Videos show wild week of waterspouts from Florida to Greece


A week of wild waterspouts produced several stunning videos around the world – from rope-like waterspouts dancing harmlessly over European waters to one that washed ashore and briefly turned into a tornado, sending bathers scrambling for safety.

August saw several waterspouts appear around the world, including Florida, Greece and England. (Video: John Farrell/The Washington Post)

Waterspout week began with a superb which formed on Sunday off the tourist site from Paliouri, Greece. A remarkable video shows the waterspout gliding over the Aegean Sea just offshore and near several resorts. He stirred water dazzling both tourists and locals.

There are two dominant types of waterspouts – supercell waterspouts and what are often referred to as “fair weather” waterspouts. Supercell waterspouts are associated with strong rotating thunderstorms and share many characteristics with tornadoes that form on land. Fair weather waterspouts, which form without a strong parent thunderstorm, develop largely through spinning closer to the surface rather than in the clouds. They tend to be weak but can sometimes pack a punch.

A damaging tornadic waterspout passed through parts of Smith Island

Any waterspout that touches land, even briefly before dying, becomes a tornado.

At times, the waterspout seemed almost indistinguishable from an elephant trunk tornado, losing some of its width and definition as it transformed into a loose, curvy shape. No injuries or damage were reported during this storm.

On Tuesday, what appeared to be a strong waterspout formed off Destin, Florida, which is on the state’s Gulf Coast. The large waterspout was captured as it moved parallel to at least one beach resort, with an intense thunderstorm shooting lightning behind the storm.

Several special marine warnings were issued during the day by the National Weather Service mobile office, including several on Tuesday afternoon off Destin this warned a waterspout was possible.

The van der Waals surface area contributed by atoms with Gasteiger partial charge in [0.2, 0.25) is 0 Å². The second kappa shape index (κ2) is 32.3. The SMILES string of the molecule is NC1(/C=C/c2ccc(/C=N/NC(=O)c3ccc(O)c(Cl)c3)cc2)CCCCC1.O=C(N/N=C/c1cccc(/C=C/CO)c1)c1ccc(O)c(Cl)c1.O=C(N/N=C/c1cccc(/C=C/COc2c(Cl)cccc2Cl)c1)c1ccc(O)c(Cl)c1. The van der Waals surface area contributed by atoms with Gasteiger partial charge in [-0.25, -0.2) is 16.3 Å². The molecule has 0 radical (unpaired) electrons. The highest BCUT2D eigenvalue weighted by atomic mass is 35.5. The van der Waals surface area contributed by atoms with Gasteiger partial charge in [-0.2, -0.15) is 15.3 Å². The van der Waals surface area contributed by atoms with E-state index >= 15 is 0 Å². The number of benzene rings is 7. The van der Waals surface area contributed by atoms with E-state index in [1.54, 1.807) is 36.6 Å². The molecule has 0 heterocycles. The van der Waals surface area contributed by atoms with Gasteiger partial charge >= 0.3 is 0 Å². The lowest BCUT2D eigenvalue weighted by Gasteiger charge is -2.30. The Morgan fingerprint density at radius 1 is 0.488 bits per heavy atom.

Mobile’s weather service then posted tweets explaining how Tuesday’s waterspout formed.

“Destin’s waterspout was quite impressive and shows what the idealized environment can do to produce waterspouts,” Mobile’s weather service tweeted, adding that a large amount of spin amid severe thunderstorms allowed the intense falls to form.

Despite the intensity of the storm, no injuries or damage were reported as the waterspout remained safely offshore.

A waterspout also formed off the coast of the UK on Tuesday, a location not usually associated with tornadoes.

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The twisted tendril of the waterspout landed near the mouth of Fowey Harbour, which is in the south of the country and faces the busy English Channel. The video shows the rope-like spout funnel connecting to the surface as the storm kicks up tons of water.

According to reports from the Independent, thunderstorms caused chaos in parts of the UK on Tuesday and Wednesday, with flash flooding affecting parts of London. Yellow thunderstorm warnings were in effect for the coastline where the waterspout formed.

“It was an incredible, remarkable sight,” Mark McCartney, who spotted the waterspout and took video of it, told the Independent.

Back in Florida, another waterspout formed early Wednesday afternoon just off Reddington Beach, a town near Tampa Bay. Video captured by beachgoers shows the noisy waterspout kicking up water a few feet from shore before it moves across the beach, becoming a potentially dangerous tornado.

The images show several pieces of small flying debris in the air as the base of the tornado descends the beach, nearly crushing several people. A man appears to be almost hit by the tornado as it slammed its way over a beachside pool, violently tossing chairs through the air.

WFLA chief meteorologist Jeff Berardelli told his station that the waterspout was a fair weather type because there was no parent thunderstorm supporting its development – although such waterspouts can still cause minor damage.

Two weeks ago, another waterspout washed ashore on Smith’s Island, Maryland, destroying several homes and injuring at least one woman. The twister was later classified as a top-of-the-line EF-1 with winds of up to 100 mph, according to the National Weather Service.

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